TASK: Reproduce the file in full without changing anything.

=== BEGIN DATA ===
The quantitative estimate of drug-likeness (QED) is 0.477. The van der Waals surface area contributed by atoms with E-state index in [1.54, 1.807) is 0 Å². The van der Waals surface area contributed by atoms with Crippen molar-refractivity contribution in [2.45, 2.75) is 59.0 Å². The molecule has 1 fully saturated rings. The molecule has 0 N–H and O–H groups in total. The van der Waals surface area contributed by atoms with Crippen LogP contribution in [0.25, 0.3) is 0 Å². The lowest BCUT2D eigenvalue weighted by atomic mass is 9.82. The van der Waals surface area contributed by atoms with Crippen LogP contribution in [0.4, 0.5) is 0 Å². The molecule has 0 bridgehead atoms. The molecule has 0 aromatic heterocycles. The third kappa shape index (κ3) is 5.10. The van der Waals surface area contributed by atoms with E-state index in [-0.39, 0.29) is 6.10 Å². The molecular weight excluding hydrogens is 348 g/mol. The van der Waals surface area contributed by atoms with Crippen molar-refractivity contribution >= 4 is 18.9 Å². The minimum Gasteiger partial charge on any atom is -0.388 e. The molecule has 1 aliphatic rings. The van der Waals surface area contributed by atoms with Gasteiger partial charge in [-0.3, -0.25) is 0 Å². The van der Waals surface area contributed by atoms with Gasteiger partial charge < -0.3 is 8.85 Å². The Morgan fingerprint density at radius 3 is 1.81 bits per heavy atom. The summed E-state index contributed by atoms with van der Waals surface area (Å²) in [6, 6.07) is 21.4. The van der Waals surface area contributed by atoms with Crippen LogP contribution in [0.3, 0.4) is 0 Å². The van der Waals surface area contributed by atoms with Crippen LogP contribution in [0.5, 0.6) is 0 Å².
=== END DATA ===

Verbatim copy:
The quantitative estimate of drug-likeness (QED) is 0.477. The van der Waals surface area contributed by atoms with E-state index in [1.54, 1.807) is 0 Å². The van der Waals surface area contributed by atoms with Crippen molar-refractivity contribution in [2.45, 2.75) is 59.0 Å². The molecule has 1 fully saturated rings. The molecule has 0 N–H and O–H groups in total. The van der Waals surface area contributed by atoms with Crippen LogP contribution in [0.25, 0.3) is 0 Å². The lowest BCUT2D eigenvalue weighted by atomic mass is 9.82. The van der Waals surface area contributed by atoms with Crippen LogP contribution in [0.4, 0.5) is 0 Å². The molecule has 0 bridgehead atoms. The molecule has 0 aromatic heterocycles. The third kappa shape index (κ3) is 5.10. The van der Waals surface area contributed by atoms with E-state index in [-0.39, 0.29) is 6.10 Å². The molecular weight excluding hydrogens is 348 g/mol. The van der Waals surface area contributed by atoms with Crippen molar-refractivity contribution >= 4 is 18.9 Å². The minimum Gasteiger partial charge on any atom is -0.388 e. The molecule has 1 aliphatic rings. The van der Waals surface area contributed by atoms with Gasteiger partial charge in [-0.3, -0.25) is 0 Å². The van der Waals surface area contributed by atoms with Gasteiger partial charge < -0.3 is 8.85 Å². The Morgan fingerprint density at radius 3 is 1.81 bits per heavy atom. The summed E-state index contributed by atoms with van der Waals surface area (Å²) in [6, 6.07) is 21.4. The van der Waals surface area contributed by atoms with Crippen LogP contribution in [0.3, 0.4) is 0 Å². The van der Waals surface area contributed by atoms with Crippen LogP contribution in [0.5, 0.6) is 0 Å².